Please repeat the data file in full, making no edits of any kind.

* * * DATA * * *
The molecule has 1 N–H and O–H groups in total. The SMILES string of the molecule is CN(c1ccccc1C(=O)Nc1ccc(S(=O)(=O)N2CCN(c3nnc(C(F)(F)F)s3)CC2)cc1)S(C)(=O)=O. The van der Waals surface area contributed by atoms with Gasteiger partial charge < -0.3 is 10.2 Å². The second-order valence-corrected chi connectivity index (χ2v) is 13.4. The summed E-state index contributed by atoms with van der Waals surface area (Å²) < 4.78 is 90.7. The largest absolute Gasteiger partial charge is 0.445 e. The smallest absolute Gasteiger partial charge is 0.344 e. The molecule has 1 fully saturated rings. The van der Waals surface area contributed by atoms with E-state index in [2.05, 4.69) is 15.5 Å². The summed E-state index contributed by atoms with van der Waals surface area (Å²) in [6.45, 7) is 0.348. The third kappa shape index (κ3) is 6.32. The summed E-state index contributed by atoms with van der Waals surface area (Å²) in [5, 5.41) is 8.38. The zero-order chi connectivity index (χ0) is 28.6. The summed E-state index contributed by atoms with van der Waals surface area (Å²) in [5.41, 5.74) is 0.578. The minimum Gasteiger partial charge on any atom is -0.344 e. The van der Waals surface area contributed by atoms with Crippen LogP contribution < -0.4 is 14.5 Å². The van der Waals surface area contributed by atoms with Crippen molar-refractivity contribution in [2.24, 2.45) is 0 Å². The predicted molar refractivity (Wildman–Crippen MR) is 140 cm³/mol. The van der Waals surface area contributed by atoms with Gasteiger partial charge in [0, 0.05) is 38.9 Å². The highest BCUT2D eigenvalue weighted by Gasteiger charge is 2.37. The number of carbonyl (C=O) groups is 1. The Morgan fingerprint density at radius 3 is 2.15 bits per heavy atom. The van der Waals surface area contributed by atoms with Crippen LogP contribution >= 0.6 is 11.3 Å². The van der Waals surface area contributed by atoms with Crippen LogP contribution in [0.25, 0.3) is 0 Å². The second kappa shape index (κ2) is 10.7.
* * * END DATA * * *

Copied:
The molecule has 1 N–H and O–H groups in total. The SMILES string of the molecule is CN(c1ccccc1C(=O)Nc1ccc(S(=O)(=O)N2CCN(c3nnc(C(F)(F)F)s3)CC2)cc1)S(C)(=O)=O. The van der Waals surface area contributed by atoms with Gasteiger partial charge < -0.3 is 10.2 Å². The second-order valence-corrected chi connectivity index (χ2v) is 13.4. The summed E-state index contributed by atoms with van der Waals surface area (Å²) < 4.78 is 90.7. The largest absolute Gasteiger partial charge is 0.445 e. The smallest absolute Gasteiger partial charge is 0.344 e. The molecule has 1 fully saturated rings. The van der Waals surface area contributed by atoms with E-state index in [2.05, 4.69) is 15.5 Å². The summed E-state index contributed by atoms with van der Waals surface area (Å²) in [6.45, 7) is 0.348. The third kappa shape index (κ3) is 6.32. The summed E-state index contributed by atoms with van der Waals surface area (Å²) in [5, 5.41) is 8.38. The zero-order chi connectivity index (χ0) is 28.6. The summed E-state index contributed by atoms with van der Waals surface area (Å²) in [5.41, 5.74) is 0.578. The minimum Gasteiger partial charge on any atom is -0.344 e. The van der Waals surface area contributed by atoms with Crippen LogP contribution < -0.4 is 14.5 Å². The van der Waals surface area contributed by atoms with Crippen molar-refractivity contribution in [2.24, 2.45) is 0 Å². The predicted molar refractivity (Wildman–Crippen MR) is 140 cm³/mol. The van der Waals surface area contributed by atoms with Gasteiger partial charge in [0, 0.05) is 38.9 Å². The highest BCUT2D eigenvalue weighted by Gasteiger charge is 2.37. The number of carbonyl (C=O) groups is 1. The Morgan fingerprint density at radius 3 is 2.15 bits per heavy atom. The van der Waals surface area contributed by atoms with Crippen LogP contribution >= 0.6 is 11.3 Å². The van der Waals surface area contributed by atoms with Crippen LogP contribution in [0.25, 0.3) is 0 Å². The second kappa shape index (κ2) is 10.7.